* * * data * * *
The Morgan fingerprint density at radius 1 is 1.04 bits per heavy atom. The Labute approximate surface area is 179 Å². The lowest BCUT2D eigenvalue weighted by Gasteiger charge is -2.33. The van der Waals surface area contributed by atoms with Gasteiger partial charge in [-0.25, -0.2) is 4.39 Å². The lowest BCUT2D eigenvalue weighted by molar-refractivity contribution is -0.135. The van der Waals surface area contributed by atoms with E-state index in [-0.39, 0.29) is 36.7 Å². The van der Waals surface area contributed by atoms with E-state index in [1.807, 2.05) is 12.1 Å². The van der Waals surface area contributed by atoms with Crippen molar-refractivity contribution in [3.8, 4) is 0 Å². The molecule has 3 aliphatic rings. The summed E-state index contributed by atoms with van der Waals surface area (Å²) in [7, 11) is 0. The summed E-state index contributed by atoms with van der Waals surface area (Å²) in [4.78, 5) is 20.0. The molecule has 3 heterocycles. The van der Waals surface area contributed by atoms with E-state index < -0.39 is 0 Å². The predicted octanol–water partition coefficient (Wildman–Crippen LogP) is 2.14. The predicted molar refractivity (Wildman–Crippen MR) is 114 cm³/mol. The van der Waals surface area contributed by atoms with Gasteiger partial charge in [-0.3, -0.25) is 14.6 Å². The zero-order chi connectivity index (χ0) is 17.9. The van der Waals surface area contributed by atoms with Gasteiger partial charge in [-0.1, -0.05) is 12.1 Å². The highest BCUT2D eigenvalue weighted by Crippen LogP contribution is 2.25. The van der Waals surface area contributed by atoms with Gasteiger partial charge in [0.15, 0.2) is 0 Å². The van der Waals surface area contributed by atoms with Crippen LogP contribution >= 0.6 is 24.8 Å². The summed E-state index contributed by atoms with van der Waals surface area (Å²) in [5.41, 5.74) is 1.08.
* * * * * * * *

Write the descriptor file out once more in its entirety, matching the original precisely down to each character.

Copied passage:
The Morgan fingerprint density at radius 1 is 1.04 bits per heavy atom. The Labute approximate surface area is 179 Å². The lowest BCUT2D eigenvalue weighted by Gasteiger charge is -2.33. The van der Waals surface area contributed by atoms with Gasteiger partial charge in [-0.25, -0.2) is 4.39 Å². The lowest BCUT2D eigenvalue weighted by molar-refractivity contribution is -0.135. The van der Waals surface area contributed by atoms with E-state index in [-0.39, 0.29) is 36.7 Å². The van der Waals surface area contributed by atoms with E-state index in [1.807, 2.05) is 12.1 Å². The van der Waals surface area contributed by atoms with Crippen molar-refractivity contribution in [3.8, 4) is 0 Å². The molecule has 3 aliphatic rings. The summed E-state index contributed by atoms with van der Waals surface area (Å²) in [7, 11) is 0. The summed E-state index contributed by atoms with van der Waals surface area (Å²) in [4.78, 5) is 20.0. The molecule has 3 heterocycles. The van der Waals surface area contributed by atoms with E-state index < -0.39 is 0 Å². The predicted octanol–water partition coefficient (Wildman–Crippen LogP) is 2.14. The predicted molar refractivity (Wildman–Crippen MR) is 114 cm³/mol. The van der Waals surface area contributed by atoms with Gasteiger partial charge in [-0.3, -0.25) is 14.6 Å². The zero-order chi connectivity index (χ0) is 17.9. The van der Waals surface area contributed by atoms with Gasteiger partial charge in [-0.1, -0.05) is 12.1 Å². The highest BCUT2D eigenvalue weighted by Crippen LogP contribution is 2.25. The van der Waals surface area contributed by atoms with Gasteiger partial charge in [0.15, 0.2) is 0 Å². The van der Waals surface area contributed by atoms with Crippen LogP contribution >= 0.6 is 24.8 Å². The summed E-state index contributed by atoms with van der Waals surface area (Å²) in [5.41, 5.74) is 1.08.